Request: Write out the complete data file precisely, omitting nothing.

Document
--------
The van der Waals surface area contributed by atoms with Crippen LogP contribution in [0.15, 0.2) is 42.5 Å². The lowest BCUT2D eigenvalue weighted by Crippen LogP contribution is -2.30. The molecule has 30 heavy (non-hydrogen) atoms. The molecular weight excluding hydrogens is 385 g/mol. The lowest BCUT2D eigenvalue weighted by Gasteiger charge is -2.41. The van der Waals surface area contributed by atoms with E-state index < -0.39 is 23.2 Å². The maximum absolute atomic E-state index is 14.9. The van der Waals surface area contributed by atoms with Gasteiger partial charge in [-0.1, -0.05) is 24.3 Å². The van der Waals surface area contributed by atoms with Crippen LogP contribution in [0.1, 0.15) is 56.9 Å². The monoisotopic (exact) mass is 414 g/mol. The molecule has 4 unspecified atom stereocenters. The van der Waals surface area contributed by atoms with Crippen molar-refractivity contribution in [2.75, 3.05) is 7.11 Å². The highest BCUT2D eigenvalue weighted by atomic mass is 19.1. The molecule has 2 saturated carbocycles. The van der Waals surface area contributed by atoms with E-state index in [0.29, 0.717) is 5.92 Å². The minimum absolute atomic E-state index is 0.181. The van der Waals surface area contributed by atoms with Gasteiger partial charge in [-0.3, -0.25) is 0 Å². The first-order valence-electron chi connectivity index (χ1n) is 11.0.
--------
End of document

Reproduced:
The van der Waals surface area contributed by atoms with Crippen LogP contribution in [0.15, 0.2) is 42.5 Å². The lowest BCUT2D eigenvalue weighted by Crippen LogP contribution is -2.30. The molecule has 30 heavy (non-hydrogen) atoms. The molecular weight excluding hydrogens is 385 g/mol. The lowest BCUT2D eigenvalue weighted by Gasteiger charge is -2.41. The van der Waals surface area contributed by atoms with E-state index < -0.39 is 23.2 Å². The maximum absolute atomic E-state index is 14.9. The van der Waals surface area contributed by atoms with Gasteiger partial charge in [-0.1, -0.05) is 24.3 Å². The van der Waals surface area contributed by atoms with Crippen LogP contribution in [0.1, 0.15) is 56.9 Å². The monoisotopic (exact) mass is 414 g/mol. The molecule has 4 unspecified atom stereocenters. The van der Waals surface area contributed by atoms with Crippen molar-refractivity contribution in [2.75, 3.05) is 7.11 Å². The highest BCUT2D eigenvalue weighted by atomic mass is 19.1. The molecule has 2 saturated carbocycles. The van der Waals surface area contributed by atoms with E-state index in [0.29, 0.717) is 5.92 Å². The minimum absolute atomic E-state index is 0.181. The van der Waals surface area contributed by atoms with Gasteiger partial charge in [-0.3, -0.25) is 0 Å². The first-order valence-electron chi connectivity index (χ1n) is 11.0.